Â integrates to one. So we want the integral form minus

Â infinity to plus infinity but like we said that all of the meet of the distributions

Â starts at zero and goes from infinity, so lets just say the integral from zero to

Â infinity, f(x) dx is in this case the, anti-derivative is negative e to the

Â negative x over five, which when evaluated from zero to infinity yields one.

Â Let's go through an example, of. Using, this probability density function

Â to assign probabilities. So imagine if, we were to model this

Â population as if it followed this specific.

Â Exponential probability distribution. And imagine if someone asked us the

Â question, "What's the probability that a randomly selected person from this

Â population survived more than six years?" So if X, is the.

Â Conceptual, value. That, a random person takes.

Â We want to know, what's the probability that X is greater than or equal to six?

Â As represented by this, probability statement.

Â Remember again the golden rule for. Probability density functions that areas

Â under the curve correspond to probabilities.

Â So, if we want the probability x is greater than six.

Â We want the integral from sticks to infinity of the probability density

Â function and you can go through the calculus here to get the that works out to

Â be about 30%. In the statistical programming language or

Â you can do this automatically, it just does the integral for you, it uses a

Â numerical approximation and you just write Px6, for the fact that we want the

Â probability of six or larger. One fifth represents this parameter five

Â that you see in the exponential distribution.

Â Lower dot tail equals false, means that we want the probability being larger than six

Â rather than the probability being smaller than six.

Â So lower dot tail equals true, will give you six or smaller, lower dot tail equals

Â false, will give you six or larger. I want to elaborate on that point, by the

Â way. For a continuous random variable, the

Â probability that it takes any specific value is in fact zero.

Â Now that seems strange, but it's true. So remember areas under probability

Â density functions correspond to probabilities.

Â So what's the area of a line? It's zero.

Â Now, you might say, now that doesn't make any sense at all.

Â Specific values have to take probabilities because we see specific values when we

Â actually observe variables. The point is, is that our.

Â Probability density function is a model and it is defined on continuous random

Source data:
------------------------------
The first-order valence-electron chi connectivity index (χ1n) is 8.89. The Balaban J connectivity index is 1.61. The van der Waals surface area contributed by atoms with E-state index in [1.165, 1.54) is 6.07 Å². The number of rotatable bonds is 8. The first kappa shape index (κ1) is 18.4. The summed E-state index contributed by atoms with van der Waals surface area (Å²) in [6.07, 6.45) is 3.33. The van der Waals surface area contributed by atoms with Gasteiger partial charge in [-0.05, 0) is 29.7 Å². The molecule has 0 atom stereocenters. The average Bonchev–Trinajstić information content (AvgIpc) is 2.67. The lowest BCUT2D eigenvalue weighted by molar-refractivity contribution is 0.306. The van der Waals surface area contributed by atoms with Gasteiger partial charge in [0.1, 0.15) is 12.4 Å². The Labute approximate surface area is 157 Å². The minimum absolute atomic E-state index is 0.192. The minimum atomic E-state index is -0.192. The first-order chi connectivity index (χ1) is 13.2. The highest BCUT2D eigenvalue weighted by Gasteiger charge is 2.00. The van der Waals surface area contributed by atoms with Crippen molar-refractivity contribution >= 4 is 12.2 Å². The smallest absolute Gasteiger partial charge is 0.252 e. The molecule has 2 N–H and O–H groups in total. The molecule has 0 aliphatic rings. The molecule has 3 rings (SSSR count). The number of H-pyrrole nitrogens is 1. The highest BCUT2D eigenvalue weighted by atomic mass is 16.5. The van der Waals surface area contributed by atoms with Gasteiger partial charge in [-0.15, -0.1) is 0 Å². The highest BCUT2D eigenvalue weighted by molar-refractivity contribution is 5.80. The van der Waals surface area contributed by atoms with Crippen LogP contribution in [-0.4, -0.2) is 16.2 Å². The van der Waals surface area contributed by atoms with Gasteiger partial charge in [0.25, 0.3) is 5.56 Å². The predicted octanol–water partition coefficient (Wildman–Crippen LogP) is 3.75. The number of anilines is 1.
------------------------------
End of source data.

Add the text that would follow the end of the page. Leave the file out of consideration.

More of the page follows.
Â variables. Continuous means measured to infinite

Â precision. And so, when we observe things, we never

Â measure them to infinite position, we never measure them to finite position.

Â And probability density functions are perfectly happy with saying, the

Â probability that x is 6.01 to 5.99 in assigning a perfectly valid probability to

Â that. But the probability that is exactly six is

Â zero. Because remember exactly six means 6.0

Â followed by an infinite trail of 0s, or 5.99 followed by an infinite trail of 9s.

Â Either way, that's the idea behind what probability density functions are getting

Â at. They're modeling truly continuous random

Â variables. So just remember that, when we observe

Â data. We of course measure them with finite

Â precision, but. Our, continuous.

Â Model is exactly that, it's a model. We find it far more useful in many

Â circumstances, to model random variables as if they were truly continuous.

Â Than to account for all the potential specific values they could take.

Â So, in this specific example a, a person will only measure how long they survive to

Â the year. Maybe to the month, maybe to the day.

Â Maybe to the hour, to the minute. To the second, but probably not much

Â further than that. And so, we're only going to measure to

Â finite precision. Nonetheless, it's still is much more

Â useful to model that as if it was continuous because we don't want to have

Â to assign probabilities to every single value.

Â We want to assign a general function. And that's why.

Â Continuous random variables are so intrinsically useful.

Â So my, the belabored point I'm trying to make.

Â This, by the way, is that whether or not you write probability x being greater than

Â or equal to six. Or the probability of x being strictly

Â greater than six in this case doesn't change this calculation whatsoever.

Â You get.301 either way. And so it also doesn't make a difference

Â in the probability exponential for the, our example.

Â It doesn't matter. Whether you specify lower tail or upper

Â tail, whether you're thinking about whether or not that includes six, it

Â doesn't care about that. However, for discrete random variables, it

Â makes a big difference, right? Because specific values.

Â Have actual probabilities assigned to it, so a die can take the value one, two,

Â three, four, five, or six. So in R if you are using these probability

Â functions, so Px are probabilities from the exponential distribution, P binomial

Â are probability from binomial distribution, P Poisson or Pois for

Â Poisson is probability from the Poisson distribution, P gamma probabilities from

Â the gamma distribution, are follows that rule pretty neatly.

Â If it's a discrete random variable, you have to be careful about whether or not

Â it's including the six. For a continuous random variable, you can

Â be very sloppy about it. So here I'm just depicting the area that

Â we're calculating. This grey area is the survival time from

Â six to infinity. This is simply the integral that we're

Â actually calculating, and I'll put the R code to generate exactly this figure in

Â the files for the course.

Â